American beauty-berry most often grows 3-5 ft. tall and usually just as wide, It can reach 9 ft. in height in favorable soil and moisture conditions. It has long, arching branches and yellow-green fall foliage, but its most striking feature is the clusters of glossy, iridescent-purple fruit (sometimes white) which hug the branches at leaf axils in the fall and winter. Bark light brown on the older wood, reddish brown on younger wood. Bark smooth, with elongate, raised corky areas (lenticels); twigs round to 4 sided, covered with branched hairs visible under a l0x hand lens. Leaves in pairs or in threes, blades half as wide as long and up to 9 inches long, ovate to elliptic, pointed or blunt at the tip and tapered to the base; margins coarsely toothed except toward the base and near the tip, teeth pointed or rounded; lower surface of young leaves covered with branched hairs. Flowers small, pink, in dense clusters at the bases of the leaves, clusters usually not exceeding the leaf petioles. Fruit distinctly colored, rose pink or lavender pink, berrylike, about 1/4 inch long and 3/16 inch wide, in showy clusters, persisting after the leaves have fallen. The seeds and berries are important foods for many species of birds, particularly the Northern Bobwhite. Foliage is a favorite of White-tailed Deer.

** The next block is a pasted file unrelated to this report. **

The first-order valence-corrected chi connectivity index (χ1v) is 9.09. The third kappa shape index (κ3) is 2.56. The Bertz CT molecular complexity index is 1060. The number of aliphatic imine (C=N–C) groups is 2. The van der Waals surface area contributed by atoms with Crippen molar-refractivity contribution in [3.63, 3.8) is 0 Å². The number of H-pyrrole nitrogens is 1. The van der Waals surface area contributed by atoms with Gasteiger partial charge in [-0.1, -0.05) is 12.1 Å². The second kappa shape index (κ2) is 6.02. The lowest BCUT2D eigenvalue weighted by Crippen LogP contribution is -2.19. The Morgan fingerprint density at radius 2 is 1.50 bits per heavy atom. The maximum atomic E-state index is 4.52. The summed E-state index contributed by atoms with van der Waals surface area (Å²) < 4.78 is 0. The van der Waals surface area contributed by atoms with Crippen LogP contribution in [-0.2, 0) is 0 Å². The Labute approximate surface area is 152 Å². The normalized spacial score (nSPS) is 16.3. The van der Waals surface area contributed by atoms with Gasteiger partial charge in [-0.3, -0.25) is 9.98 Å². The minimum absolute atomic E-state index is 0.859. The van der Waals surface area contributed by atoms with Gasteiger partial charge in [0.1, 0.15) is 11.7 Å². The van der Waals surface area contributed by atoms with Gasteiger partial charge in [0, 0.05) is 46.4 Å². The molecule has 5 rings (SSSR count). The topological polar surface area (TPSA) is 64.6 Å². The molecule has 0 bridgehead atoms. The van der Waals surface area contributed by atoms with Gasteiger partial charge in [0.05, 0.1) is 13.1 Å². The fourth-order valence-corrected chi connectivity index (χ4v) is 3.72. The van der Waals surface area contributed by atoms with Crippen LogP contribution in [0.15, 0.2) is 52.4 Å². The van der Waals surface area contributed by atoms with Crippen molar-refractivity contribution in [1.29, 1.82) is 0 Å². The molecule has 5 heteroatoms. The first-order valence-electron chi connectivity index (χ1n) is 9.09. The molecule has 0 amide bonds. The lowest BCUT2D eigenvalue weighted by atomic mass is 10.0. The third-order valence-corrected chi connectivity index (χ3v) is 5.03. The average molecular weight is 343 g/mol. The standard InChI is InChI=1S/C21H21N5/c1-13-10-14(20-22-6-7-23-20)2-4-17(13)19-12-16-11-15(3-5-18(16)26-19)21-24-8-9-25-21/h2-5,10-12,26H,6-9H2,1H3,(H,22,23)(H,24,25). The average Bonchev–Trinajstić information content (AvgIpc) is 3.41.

American beautyberry berries become edible upon reaching full ripeness which usually occurs in late summer to early fall. They should be a dark purple/magenta color but not turning wrinkled and dry. These berries can be eaten raw and have a mild, slight medicinal flavor. To truly maximize the potential of these berries it is best to make jelly out of them. Combine 1.5 qts of berries with 1 qt. water, boil for 20 minutes and then strain out the solids. Add 4.5 cups of sugar and one envelop of Sure Jell to the liquid. Bring the liquid back up to boil for two minutes, skimming off any foam. Pour the hot jelly into sterilized jars and seal. The resulting jelly has a unique flavor which reminds me of rose petals and champagne. These berries can also be used to make wine. Being low in sugars it is best to combine American beautyberry fruit with something sweeter such as grapes or bananas, otherwise the resulting wine will be a bit weak and have an uncomplex flavor. Some people have reported stomach upset after eating beauty berries. Limit yourself to small servings until you know how your body will react Three different molecules having mosquito repellent properties have been found in the leaves. Testing by the US army shows these compounds are similar to DEET in their ability to repel mosquitoes but human toxicity has not been determined. I recommend rubbing crushed leaves on your clothing rather than directly onto bare skin. Also note, while effective against mosquitoes these three chemicals don't seem to repel wood ticks or chiggers.